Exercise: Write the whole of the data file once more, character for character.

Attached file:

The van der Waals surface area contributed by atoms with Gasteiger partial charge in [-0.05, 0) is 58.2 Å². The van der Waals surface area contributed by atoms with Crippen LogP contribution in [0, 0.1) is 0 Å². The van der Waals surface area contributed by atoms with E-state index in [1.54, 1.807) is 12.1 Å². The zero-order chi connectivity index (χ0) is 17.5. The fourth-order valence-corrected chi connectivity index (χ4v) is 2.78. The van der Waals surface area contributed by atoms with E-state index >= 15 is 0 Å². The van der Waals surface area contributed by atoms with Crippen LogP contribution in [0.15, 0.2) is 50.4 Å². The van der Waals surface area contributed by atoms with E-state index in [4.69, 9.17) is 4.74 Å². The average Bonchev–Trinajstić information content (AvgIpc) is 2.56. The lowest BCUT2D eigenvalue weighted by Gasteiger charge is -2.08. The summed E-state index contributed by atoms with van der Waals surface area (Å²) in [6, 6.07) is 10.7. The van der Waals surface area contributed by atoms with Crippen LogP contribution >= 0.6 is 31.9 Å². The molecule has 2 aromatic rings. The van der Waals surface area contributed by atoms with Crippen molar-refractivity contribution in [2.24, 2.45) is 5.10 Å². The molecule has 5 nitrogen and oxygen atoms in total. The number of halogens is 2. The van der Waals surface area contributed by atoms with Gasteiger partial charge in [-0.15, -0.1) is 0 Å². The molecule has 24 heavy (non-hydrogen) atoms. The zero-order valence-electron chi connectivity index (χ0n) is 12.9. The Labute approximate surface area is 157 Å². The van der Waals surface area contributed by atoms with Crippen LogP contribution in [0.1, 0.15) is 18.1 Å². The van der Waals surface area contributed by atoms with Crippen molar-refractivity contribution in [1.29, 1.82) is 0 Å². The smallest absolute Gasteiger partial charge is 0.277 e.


The van der Waals surface area contributed by atoms with Gasteiger partial charge in [-0.05, 0) is 58.2 Å². The van der Waals surface area contributed by atoms with Crippen LogP contribution in [0, 0.1) is 0 Å². The van der Waals surface area contributed by atoms with E-state index in [1.54, 1.807) is 12.1 Å². The zero-order chi connectivity index (χ0) is 17.5. The fourth-order valence-corrected chi connectivity index (χ4v) is 2.78. The van der Waals surface area contributed by atoms with E-state index >= 15 is 0 Å². The van der Waals surface area contributed by atoms with Crippen LogP contribution in [0.15, 0.2) is 50.4 Å². The van der Waals surface area contributed by atoms with E-state index in [4.69, 9.17) is 4.74 Å². The average Bonchev–Trinajstić information content (AvgIpc) is 2.56. The lowest BCUT2D eigenvalue weighted by Gasteiger charge is -2.08. The summed E-state index contributed by atoms with van der Waals surface area (Å²) in [6, 6.07) is 10.7. The van der Waals surface area contributed by atoms with Crippen LogP contribution >= 0.6 is 31.9 Å². The molecule has 2 aromatic rings. The van der Waals surface area contributed by atoms with Crippen molar-refractivity contribution in [2.24, 2.45) is 5.10 Å². The molecule has 5 nitrogen and oxygen atoms in total. The number of halogens is 2. The van der Waals surface area contributed by atoms with Gasteiger partial charge in [-0.15, -0.1) is 0 Å². The molecule has 24 heavy (non-hydrogen) atoms. The zero-order valence-electron chi connectivity index (χ0n) is 12.9. The Labute approximate surface area is 157 Å². The van der Waals surface area contributed by atoms with Crippen LogP contribution in [0.1, 0.15) is 18.1 Å². The van der Waals surface area contributed by atoms with Crippen molar-refractivity contribution in [1.29, 1.82) is 0 Å². The smallest absolute Gasteiger partial charge is 0.277 e.